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Loose sales ‘key to tackling food waste’

Operational consultant Newton urges consumers to choose more loose fruit and veg so they only buy what they need

Loose sales ‘key to tackling food waste’

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Consumers and retailers should focus on increasing sales of loose produce as a way of driving down food waste, operational consultant Newton has urged.

The company’s business manager Tom Elton said buying loose rather than prepacked fruits and vegetables was “the single biggest thing consumers can do to combat food waste”, adding that loose options are relatively widely available on basic items, especially in larger stores.

“This action will encourage retailers to respond to demand by devoting more shelf space to loose products, or items in smaller packs,” he said.

“While retailers may be reluctant to do this as they are likely to achieve higher total sales if consumers continue to buy larger packs, smaller pack sizes tend to have a larger margin, so they will gain some of this sales loss back in profitability.”

Research by Newton, which advises businesses on how they can minimise food waste, found that 52 per cent of consumers want the option of buying loose fruit and vegetables, or to buy in smaller portions (45 per cent).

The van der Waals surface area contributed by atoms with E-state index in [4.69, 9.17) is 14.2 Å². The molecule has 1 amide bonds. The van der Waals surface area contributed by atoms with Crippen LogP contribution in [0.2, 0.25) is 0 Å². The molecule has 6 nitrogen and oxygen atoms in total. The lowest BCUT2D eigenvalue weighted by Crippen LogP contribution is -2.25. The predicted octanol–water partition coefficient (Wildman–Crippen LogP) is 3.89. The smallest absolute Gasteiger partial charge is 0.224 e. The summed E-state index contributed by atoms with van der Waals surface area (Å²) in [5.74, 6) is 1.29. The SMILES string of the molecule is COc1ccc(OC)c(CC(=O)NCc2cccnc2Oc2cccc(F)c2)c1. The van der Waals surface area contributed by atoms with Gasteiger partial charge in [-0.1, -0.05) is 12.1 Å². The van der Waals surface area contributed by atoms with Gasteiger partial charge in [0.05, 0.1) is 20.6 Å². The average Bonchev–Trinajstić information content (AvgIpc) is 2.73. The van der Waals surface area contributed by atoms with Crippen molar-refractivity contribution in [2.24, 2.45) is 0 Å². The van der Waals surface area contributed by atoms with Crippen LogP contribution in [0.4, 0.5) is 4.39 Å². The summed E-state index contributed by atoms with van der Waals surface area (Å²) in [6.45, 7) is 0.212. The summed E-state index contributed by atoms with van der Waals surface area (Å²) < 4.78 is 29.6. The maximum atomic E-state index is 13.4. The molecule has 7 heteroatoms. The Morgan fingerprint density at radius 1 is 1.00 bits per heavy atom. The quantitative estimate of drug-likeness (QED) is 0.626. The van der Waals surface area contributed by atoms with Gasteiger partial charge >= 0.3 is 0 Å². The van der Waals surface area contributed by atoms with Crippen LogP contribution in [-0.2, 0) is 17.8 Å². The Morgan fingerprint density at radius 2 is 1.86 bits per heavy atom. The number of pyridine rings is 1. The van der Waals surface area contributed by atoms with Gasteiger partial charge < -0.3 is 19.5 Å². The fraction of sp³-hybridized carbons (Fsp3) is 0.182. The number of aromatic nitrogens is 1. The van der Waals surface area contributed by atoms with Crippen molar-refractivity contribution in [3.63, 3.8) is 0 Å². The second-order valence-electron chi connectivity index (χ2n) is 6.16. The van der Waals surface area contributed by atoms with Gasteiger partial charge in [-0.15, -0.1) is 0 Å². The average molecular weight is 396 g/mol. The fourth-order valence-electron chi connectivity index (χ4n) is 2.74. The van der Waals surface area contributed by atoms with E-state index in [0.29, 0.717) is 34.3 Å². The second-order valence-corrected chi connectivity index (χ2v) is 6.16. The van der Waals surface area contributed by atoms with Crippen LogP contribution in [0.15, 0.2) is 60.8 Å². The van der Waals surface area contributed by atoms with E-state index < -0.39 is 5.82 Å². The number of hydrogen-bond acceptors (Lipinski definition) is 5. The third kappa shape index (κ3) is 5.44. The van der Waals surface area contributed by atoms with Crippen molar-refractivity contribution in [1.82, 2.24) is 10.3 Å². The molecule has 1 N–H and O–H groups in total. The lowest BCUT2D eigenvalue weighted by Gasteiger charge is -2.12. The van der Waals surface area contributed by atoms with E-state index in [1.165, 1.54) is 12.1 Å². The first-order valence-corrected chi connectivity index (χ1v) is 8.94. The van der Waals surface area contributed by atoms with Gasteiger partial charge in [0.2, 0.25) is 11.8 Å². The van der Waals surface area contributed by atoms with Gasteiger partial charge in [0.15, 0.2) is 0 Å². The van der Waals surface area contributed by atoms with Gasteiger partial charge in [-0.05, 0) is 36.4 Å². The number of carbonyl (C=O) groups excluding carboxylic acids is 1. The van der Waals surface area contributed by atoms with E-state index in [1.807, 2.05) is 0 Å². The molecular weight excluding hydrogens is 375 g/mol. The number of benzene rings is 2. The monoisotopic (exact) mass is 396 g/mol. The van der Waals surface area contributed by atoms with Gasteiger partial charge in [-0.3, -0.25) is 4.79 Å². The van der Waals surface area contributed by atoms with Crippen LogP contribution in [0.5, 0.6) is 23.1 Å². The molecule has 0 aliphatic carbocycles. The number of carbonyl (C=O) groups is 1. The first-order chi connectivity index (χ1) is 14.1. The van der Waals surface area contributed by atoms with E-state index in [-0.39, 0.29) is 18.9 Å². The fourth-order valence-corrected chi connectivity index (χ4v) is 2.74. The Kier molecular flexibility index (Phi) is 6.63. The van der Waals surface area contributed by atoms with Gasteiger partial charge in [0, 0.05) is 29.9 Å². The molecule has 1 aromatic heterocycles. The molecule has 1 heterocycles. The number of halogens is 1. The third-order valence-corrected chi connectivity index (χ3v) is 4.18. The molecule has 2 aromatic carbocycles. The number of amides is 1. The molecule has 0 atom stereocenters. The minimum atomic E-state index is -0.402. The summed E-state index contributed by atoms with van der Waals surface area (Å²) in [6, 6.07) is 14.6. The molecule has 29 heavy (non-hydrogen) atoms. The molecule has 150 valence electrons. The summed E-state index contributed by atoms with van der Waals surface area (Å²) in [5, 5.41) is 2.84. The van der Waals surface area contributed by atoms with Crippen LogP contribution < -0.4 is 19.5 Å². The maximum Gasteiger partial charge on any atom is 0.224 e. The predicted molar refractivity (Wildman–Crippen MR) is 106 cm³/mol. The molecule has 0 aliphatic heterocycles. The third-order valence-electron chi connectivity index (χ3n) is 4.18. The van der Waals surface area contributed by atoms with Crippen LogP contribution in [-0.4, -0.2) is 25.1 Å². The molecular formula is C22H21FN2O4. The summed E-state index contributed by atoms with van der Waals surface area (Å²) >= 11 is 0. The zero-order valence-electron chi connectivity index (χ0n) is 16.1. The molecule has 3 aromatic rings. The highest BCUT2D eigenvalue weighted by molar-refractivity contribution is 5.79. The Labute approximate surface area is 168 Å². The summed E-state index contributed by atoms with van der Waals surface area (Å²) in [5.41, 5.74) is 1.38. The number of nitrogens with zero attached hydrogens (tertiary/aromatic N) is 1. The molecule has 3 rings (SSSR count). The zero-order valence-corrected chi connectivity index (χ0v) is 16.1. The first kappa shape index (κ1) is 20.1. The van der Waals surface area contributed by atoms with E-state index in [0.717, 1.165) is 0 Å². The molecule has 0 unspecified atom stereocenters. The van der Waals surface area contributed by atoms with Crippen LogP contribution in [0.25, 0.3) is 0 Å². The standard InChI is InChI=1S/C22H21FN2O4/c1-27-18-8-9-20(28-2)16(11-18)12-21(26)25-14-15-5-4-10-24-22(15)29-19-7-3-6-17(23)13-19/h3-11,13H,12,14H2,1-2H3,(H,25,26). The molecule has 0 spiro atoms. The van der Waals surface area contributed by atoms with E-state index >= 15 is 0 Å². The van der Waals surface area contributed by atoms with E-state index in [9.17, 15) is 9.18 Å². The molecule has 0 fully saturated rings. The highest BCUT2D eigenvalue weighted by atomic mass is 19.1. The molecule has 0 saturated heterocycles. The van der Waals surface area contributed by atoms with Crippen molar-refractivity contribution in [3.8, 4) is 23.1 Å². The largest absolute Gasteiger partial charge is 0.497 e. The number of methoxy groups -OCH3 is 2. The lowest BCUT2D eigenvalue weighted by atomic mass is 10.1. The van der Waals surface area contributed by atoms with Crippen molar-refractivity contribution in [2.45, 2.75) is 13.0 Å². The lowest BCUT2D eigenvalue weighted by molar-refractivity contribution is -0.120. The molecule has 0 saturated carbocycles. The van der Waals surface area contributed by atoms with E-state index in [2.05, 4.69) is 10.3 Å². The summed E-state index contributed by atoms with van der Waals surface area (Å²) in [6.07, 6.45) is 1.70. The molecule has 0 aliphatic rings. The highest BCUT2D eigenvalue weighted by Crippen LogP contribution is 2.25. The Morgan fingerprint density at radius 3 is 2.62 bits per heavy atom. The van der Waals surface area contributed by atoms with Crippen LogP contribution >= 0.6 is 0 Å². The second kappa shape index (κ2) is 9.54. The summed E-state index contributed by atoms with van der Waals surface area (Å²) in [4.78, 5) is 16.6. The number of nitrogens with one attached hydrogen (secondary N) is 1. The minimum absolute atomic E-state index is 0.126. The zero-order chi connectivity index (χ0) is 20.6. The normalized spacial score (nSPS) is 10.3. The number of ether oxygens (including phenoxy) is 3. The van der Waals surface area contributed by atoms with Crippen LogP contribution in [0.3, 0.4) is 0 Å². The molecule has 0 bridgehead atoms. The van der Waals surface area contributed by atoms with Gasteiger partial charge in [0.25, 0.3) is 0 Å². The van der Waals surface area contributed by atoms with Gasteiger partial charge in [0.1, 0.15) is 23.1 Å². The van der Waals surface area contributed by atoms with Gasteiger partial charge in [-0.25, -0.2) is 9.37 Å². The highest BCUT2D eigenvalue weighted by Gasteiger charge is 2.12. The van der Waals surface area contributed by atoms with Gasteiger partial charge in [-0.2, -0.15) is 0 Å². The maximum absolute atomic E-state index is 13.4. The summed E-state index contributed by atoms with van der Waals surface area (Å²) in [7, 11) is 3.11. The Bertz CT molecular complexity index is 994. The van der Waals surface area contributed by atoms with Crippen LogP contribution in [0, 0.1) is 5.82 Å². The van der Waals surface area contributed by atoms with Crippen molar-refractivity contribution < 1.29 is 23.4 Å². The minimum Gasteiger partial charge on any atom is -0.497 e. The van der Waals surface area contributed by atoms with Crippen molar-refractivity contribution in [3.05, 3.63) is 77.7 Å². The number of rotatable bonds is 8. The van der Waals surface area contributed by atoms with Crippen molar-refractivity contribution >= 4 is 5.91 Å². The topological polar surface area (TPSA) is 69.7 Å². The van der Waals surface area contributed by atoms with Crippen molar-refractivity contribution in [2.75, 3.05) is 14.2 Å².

Waste reduction charity Wrap reports that households throw away approximately 7.1 million tonnes of food each year, while a further 3.1m t is thrown away having gone out of date on shelves in stores or in the supply chain.

Meanwhile, University of Edinburgh research claims the UK is still wasting 4.5m t of food, simply because it does not meet strict specifications for its shape or size. 

Many supermarkets have implemented waste reduction campaigns and ranges, including Morrisons’ extensive Wonky range, Tesco with Perfectly Imperfect, Lidl’s Too Good to Waste vegetable boxes and Asda’s Wonky Veg Boxes.

However, a YouGov survey of 4,000 consumers commissioned by Newton last year revealed that 92 per cent of respondents feel supermarkets could do more to combat food waste, with 69 per cent citing the sale of imperfect fresh produce as the top method of preventing produce from being thrown away.

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